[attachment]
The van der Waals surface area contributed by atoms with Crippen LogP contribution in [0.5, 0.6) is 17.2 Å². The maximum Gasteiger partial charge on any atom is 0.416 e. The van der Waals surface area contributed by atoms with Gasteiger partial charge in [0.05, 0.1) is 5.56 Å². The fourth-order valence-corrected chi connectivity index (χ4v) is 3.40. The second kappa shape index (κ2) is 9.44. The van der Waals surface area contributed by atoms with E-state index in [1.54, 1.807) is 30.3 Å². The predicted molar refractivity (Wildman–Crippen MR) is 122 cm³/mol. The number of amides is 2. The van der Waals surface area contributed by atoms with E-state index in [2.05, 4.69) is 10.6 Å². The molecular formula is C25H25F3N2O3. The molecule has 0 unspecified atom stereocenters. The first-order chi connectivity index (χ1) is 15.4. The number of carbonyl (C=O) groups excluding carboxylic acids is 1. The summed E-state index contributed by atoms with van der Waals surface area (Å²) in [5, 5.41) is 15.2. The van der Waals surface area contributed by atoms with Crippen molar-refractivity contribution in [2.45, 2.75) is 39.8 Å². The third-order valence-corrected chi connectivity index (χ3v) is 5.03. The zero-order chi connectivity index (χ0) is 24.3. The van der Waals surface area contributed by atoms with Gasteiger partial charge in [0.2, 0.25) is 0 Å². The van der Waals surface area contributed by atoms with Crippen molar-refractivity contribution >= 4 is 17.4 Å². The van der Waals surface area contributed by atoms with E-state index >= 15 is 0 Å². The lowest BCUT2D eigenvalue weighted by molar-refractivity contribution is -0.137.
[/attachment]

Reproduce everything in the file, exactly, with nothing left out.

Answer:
The van der Waals surface area contributed by atoms with Crippen LogP contribution in [0.5, 0.6) is 17.2 Å². The maximum Gasteiger partial charge on any atom is 0.416 e. The van der Waals surface area contributed by atoms with Gasteiger partial charge in [0.05, 0.1) is 5.56 Å². The fourth-order valence-corrected chi connectivity index (χ4v) is 3.40. The second kappa shape index (κ2) is 9.44. The van der Waals surface area contributed by atoms with E-state index in [1.54, 1.807) is 30.3 Å². The predicted molar refractivity (Wildman–Crippen MR) is 122 cm³/mol. The number of amides is 2. The van der Waals surface area contributed by atoms with E-state index in [2.05, 4.69) is 10.6 Å². The molecular formula is C25H25F3N2O3. The molecule has 0 unspecified atom stereocenters. The first-order chi connectivity index (χ1) is 15.4. The number of carbonyl (C=O) groups excluding carboxylic acids is 1. The summed E-state index contributed by atoms with van der Waals surface area (Å²) in [5, 5.41) is 15.2. The van der Waals surface area contributed by atoms with Crippen molar-refractivity contribution in [2.45, 2.75) is 39.8 Å². The third-order valence-corrected chi connectivity index (χ3v) is 5.03. The zero-order chi connectivity index (χ0) is 24.3. The van der Waals surface area contributed by atoms with Gasteiger partial charge in [0.2, 0.25) is 0 Å². The van der Waals surface area contributed by atoms with Crippen molar-refractivity contribution >= 4 is 17.4 Å². The van der Waals surface area contributed by atoms with E-state index >= 15 is 0 Å². The lowest BCUT2D eigenvalue weighted by molar-refractivity contribution is -0.137.